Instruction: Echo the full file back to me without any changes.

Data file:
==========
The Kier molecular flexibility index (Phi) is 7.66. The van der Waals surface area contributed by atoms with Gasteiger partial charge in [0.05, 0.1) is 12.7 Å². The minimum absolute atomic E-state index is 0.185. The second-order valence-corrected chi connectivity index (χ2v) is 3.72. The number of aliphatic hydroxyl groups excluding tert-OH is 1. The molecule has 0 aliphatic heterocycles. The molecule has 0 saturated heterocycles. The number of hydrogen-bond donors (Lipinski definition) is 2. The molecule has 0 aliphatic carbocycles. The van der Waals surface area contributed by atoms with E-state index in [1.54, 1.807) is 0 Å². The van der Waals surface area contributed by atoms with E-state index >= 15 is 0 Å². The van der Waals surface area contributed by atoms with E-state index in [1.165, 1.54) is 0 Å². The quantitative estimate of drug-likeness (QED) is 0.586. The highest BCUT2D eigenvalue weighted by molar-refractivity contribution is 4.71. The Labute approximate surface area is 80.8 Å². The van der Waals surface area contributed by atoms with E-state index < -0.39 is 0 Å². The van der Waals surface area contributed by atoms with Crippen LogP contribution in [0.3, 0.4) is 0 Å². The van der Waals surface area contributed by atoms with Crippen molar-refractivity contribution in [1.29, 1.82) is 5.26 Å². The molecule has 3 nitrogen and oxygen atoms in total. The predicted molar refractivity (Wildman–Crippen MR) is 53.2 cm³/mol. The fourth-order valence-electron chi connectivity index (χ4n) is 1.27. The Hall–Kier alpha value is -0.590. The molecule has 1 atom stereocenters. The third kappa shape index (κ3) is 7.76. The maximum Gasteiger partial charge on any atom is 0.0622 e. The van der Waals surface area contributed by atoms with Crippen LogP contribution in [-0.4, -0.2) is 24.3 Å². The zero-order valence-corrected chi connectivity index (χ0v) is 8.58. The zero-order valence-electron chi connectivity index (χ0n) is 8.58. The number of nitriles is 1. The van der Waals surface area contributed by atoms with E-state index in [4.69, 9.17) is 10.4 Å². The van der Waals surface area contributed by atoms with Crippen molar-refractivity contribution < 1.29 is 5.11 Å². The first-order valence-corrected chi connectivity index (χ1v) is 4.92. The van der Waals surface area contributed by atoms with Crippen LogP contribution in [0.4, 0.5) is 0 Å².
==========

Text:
The Kier molecular flexibility index (Phi) is 7.66. The van der Waals surface area contributed by atoms with Gasteiger partial charge in [0.05, 0.1) is 12.7 Å². The minimum absolute atomic E-state index is 0.185. The second-order valence-corrected chi connectivity index (χ2v) is 3.72. The number of aliphatic hydroxyl groups excluding tert-OH is 1. The molecule has 0 aliphatic heterocycles. The molecule has 0 saturated heterocycles. The number of hydrogen-bond donors (Lipinski definition) is 2. The molecule has 0 aliphatic carbocycles. The van der Waals surface area contributed by atoms with E-state index in [1.54, 1.807) is 0 Å². The van der Waals surface area contributed by atoms with E-state index >= 15 is 0 Å². The van der Waals surface area contributed by atoms with E-state index in [1.165, 1.54) is 0 Å². The quantitative estimate of drug-likeness (QED) is 0.586. The highest BCUT2D eigenvalue weighted by molar-refractivity contribution is 4.71. The Labute approximate surface area is 80.8 Å². The van der Waals surface area contributed by atoms with E-state index < -0.39 is 0 Å². The van der Waals surface area contributed by atoms with Crippen LogP contribution in [0.3, 0.4) is 0 Å². The van der Waals surface area contributed by atoms with Crippen molar-refractivity contribution in [1.29, 1.82) is 5.26 Å². The molecule has 3 nitrogen and oxygen atoms in total. The predicted molar refractivity (Wildman–Crippen MR) is 53.2 cm³/mol. The fourth-order valence-electron chi connectivity index (χ4n) is 1.27. The Hall–Kier alpha value is -0.590. The molecule has 1 atom stereocenters. The third kappa shape index (κ3) is 7.76. The maximum Gasteiger partial charge on any atom is 0.0622 e. The van der Waals surface area contributed by atoms with Crippen LogP contribution in [-0.4, -0.2) is 24.3 Å². The zero-order valence-corrected chi connectivity index (χ0v) is 8.58. The zero-order valence-electron chi connectivity index (χ0n) is 8.58. The number of nitriles is 1. The van der Waals surface area contributed by atoms with E-state index in [4.69, 9.17) is 10.4 Å². The van der Waals surface area contributed by atoms with Crippen molar-refractivity contribution < 1.29 is 5.11 Å². The first-order valence-corrected chi connectivity index (χ1v) is 4.92. The van der Waals surface area contributed by atoms with Crippen LogP contribution in [0.4, 0.5) is 0 Å².